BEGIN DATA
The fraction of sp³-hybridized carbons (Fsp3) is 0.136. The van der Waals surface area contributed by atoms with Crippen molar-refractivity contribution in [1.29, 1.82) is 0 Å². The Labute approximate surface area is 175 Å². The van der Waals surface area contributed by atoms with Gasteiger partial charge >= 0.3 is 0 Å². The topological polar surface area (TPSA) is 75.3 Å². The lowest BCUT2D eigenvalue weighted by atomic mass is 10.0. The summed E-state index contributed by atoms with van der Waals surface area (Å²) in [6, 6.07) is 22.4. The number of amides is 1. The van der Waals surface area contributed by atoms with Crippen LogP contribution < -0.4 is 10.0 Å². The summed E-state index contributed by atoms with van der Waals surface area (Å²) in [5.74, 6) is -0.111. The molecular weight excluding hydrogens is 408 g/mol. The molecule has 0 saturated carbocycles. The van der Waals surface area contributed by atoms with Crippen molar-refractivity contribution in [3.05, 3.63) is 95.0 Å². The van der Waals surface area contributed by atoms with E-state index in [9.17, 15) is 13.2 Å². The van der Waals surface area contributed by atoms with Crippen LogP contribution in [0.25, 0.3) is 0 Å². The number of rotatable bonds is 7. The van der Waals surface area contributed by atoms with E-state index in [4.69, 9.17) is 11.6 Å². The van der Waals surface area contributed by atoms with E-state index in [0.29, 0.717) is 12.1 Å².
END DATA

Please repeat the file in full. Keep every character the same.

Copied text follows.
The fraction of sp³-hybridized carbons (Fsp3) is 0.136. The van der Waals surface area contributed by atoms with Crippen molar-refractivity contribution in [1.29, 1.82) is 0 Å². The Labute approximate surface area is 175 Å². The van der Waals surface area contributed by atoms with Gasteiger partial charge >= 0.3 is 0 Å². The topological polar surface area (TPSA) is 75.3 Å². The lowest BCUT2D eigenvalue weighted by atomic mass is 10.0. The summed E-state index contributed by atoms with van der Waals surface area (Å²) in [6, 6.07) is 22.4. The number of amides is 1. The van der Waals surface area contributed by atoms with Crippen LogP contribution < -0.4 is 10.0 Å². The summed E-state index contributed by atoms with van der Waals surface area (Å²) in [5.74, 6) is -0.111. The molecular weight excluding hydrogens is 408 g/mol. The molecule has 0 saturated carbocycles. The van der Waals surface area contributed by atoms with Crippen molar-refractivity contribution in [3.05, 3.63) is 95.0 Å². The van der Waals surface area contributed by atoms with E-state index in [9.17, 15) is 13.2 Å². The van der Waals surface area contributed by atoms with Crippen LogP contribution in [0.25, 0.3) is 0 Å². The number of rotatable bonds is 7. The van der Waals surface area contributed by atoms with E-state index in [4.69, 9.17) is 11.6 Å². The van der Waals surface area contributed by atoms with E-state index in [0.29, 0.717) is 12.1 Å².